"God showed me that the enemy would not only pervert the secular music, but that he would even begin to involve these perverted artists with Christian music," he says on his Web site. "God showed me an outburst of Christian music that would promote these sinful artists by including them on Christian albums, by using these same secular producers and artists to produce Christian music, and also by these perverse artists using Christians on their albums to validate them and their lifestyles!"
Local emcee Travis Tyler used to be a secular rapper, playing on bills with the likes of Juvenile, Too Short and Bravehearts. Now he devotes all of his rhymes to the Big Guy. Tyler says that Lewis' message -- misinterpreted or not -- has made it difficult for holy hip-hoppers to land gigs. He says north city's Kennerly Temple recently put him through the wringer.
"After the whole G. Craig thing, they didn't allow people to rap at first," says the Christian rapper, who goes by Thi'sl ("This house I shall live"). "But one of the people at the church talked to them and said, 'It's not what you think.' So now they want to hear my stuff upfront, to make sure the lyrics are OK."
Tyler says he's heard that some churches have formally banned hip-hop and recalls one incident where a group's equipment was unplugged mid-set.
"It don't be that bad no more," says Thi'sl. "Now they'll let you know upfront: 'No, we don't want that.'"
The anti-holy-hip-hop attitude threatens to alienate the next generation of black Christians, argues RadioU DJ Jimmie "Big Jim" Bell.
"For so long, especially in a black church, it's been gospel music or none," Bell says. "You get a lot of artists, good Christian kids, but they're not necessarily called through the gospel thing. So they have no choice but to go outside the church to release the purpose inside of them. That's where you get the Beyoncés, the Kelly Rowlands -- because all of those girls grew up in church. But now they lap-dance!"
Roderick Walker regularly features rap in Sunday services at Hazelwood's Grace Bible Church, where he is a pastor. He says it's an important part of his outreach.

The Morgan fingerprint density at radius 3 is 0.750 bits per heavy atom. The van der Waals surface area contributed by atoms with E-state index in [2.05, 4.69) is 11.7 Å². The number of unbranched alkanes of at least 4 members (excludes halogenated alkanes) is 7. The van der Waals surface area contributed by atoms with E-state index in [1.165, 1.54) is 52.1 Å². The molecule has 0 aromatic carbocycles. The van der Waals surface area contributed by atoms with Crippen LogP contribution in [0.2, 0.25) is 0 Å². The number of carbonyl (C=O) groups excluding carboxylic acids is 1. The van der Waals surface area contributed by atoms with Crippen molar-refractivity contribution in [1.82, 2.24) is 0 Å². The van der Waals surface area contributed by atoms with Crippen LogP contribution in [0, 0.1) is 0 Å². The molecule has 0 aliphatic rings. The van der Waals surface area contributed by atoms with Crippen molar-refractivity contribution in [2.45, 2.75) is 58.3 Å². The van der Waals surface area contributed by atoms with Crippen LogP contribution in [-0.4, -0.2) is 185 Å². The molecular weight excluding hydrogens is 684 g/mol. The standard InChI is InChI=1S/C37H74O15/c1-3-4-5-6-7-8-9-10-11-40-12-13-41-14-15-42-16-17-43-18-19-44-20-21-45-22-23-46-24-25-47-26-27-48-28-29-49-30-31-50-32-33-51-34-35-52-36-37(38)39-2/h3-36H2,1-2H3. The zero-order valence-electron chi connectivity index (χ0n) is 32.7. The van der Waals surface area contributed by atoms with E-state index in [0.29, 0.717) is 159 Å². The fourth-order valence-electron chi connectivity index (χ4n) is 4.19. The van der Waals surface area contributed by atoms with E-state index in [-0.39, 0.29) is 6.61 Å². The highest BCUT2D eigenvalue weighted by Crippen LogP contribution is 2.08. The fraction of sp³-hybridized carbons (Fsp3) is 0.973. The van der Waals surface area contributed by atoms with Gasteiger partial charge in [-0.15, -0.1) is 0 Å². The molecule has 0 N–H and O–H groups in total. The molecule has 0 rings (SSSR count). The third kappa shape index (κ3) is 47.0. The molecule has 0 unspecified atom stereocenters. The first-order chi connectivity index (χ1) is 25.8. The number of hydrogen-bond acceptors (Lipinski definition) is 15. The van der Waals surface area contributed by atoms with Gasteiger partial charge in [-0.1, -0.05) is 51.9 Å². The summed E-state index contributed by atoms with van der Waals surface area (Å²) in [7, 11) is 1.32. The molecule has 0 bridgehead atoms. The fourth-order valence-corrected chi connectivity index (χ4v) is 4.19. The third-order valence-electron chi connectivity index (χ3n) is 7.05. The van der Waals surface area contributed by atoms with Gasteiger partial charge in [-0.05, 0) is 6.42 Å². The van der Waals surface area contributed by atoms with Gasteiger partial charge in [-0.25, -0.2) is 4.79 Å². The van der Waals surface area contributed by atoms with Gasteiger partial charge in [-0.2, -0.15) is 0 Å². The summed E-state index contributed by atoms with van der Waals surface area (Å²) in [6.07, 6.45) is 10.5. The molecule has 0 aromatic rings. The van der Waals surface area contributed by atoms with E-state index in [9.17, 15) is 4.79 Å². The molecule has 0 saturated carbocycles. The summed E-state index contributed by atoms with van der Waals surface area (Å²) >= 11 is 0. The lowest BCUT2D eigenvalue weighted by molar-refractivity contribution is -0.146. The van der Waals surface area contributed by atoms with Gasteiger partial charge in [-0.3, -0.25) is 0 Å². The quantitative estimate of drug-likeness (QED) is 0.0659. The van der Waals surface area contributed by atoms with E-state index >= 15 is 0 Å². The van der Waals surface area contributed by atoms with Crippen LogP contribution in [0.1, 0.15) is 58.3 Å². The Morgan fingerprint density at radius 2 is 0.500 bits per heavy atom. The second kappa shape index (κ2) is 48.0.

"We're trying to relate to the people we're trying to reach," Walker explains. "In fact, the times that we've announced it, it's caused an influx of young people to come. Whereas if we advertise on another level, we would probably just get the 'church folks' -- the older people that are traditional, and conservatives.
"Most of the church growth you're seeing today is transfer growth," the pastor continues. "If we keep doing what we keep doing, we gonna keep getting what we got. And it's those people that are willing to do cutting-edge stuff that's going to minister to that next generation."
I'm no young pepper," cracks Bishop John R. Johnson in his gravely, puttering drawl. "I'm not of the hip-hop generation."
In fact, the 63-year-old head of New Straightway Family Worship Center used to preach against Christian rap. So when a couple of his divinity students approached him a few years back about exploring a "hip-hop dissertation," he balked.
"I felt that rap music was an infiltration of the devil into the church," he says.
But his students were persistent, and Johnson believed that their hearts were in the right place. So he went out and did a little exploration, aided by a friend who worked at a Christian bookstore.
"She went and got six different gospel artists who were singing hip-hop, and she led me to a booth and I sat down and played these CDs with headphones," Johnson recalls.
As the bass picked up, inspiration from scripture washed over Johnson. "Saul was vexed of a demon spirit," he remembers thinking. "When he could get no relief from any other source, he called for David. And the Bible says David played cunningly on the harp, and Saul was delivered of the demonic spirit.
"The Lord let me know, 'As it was then, so it is now.' The Lord convinced me, per se, that these two young men were two of the many who the Lord is using to reach what we call 'Generation X.'"
Shortly thereafter, he stood up before his congregation and said he had an announcement.